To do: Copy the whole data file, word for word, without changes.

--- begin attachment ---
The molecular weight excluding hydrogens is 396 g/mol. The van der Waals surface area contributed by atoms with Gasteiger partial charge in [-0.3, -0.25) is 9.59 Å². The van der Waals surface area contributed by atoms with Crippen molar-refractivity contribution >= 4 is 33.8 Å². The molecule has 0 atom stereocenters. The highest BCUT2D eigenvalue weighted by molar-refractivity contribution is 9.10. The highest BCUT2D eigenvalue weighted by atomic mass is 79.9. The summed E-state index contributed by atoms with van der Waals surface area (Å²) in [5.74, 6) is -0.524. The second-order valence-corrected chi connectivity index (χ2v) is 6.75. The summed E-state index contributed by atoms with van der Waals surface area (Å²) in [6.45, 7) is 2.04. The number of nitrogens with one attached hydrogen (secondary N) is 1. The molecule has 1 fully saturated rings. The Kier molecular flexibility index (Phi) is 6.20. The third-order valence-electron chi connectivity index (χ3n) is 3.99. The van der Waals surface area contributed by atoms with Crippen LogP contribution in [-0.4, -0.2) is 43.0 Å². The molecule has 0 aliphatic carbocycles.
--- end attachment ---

The molecular weight excluding hydrogens is 396 g/mol. The van der Waals surface area contributed by atoms with Gasteiger partial charge in [-0.3, -0.25) is 9.59 Å². The van der Waals surface area contributed by atoms with Crippen molar-refractivity contribution >= 4 is 33.8 Å². The molecule has 0 atom stereocenters. The highest BCUT2D eigenvalue weighted by molar-refractivity contribution is 9.10. The highest BCUT2D eigenvalue weighted by atomic mass is 79.9. The summed E-state index contributed by atoms with van der Waals surface area (Å²) in [5.74, 6) is -0.524. The second-order valence-corrected chi connectivity index (χ2v) is 6.75. The summed E-state index contributed by atoms with van der Waals surface area (Å²) in [6.45, 7) is 2.04. The number of nitrogens with one attached hydrogen (secondary N) is 1. The molecule has 1 fully saturated rings. The Kier molecular flexibility index (Phi) is 6.20. The third-order valence-electron chi connectivity index (χ3n) is 3.99. The van der Waals surface area contributed by atoms with Crippen LogP contribution in [-0.4, -0.2) is 43.0 Å². The molecule has 0 aliphatic carbocycles.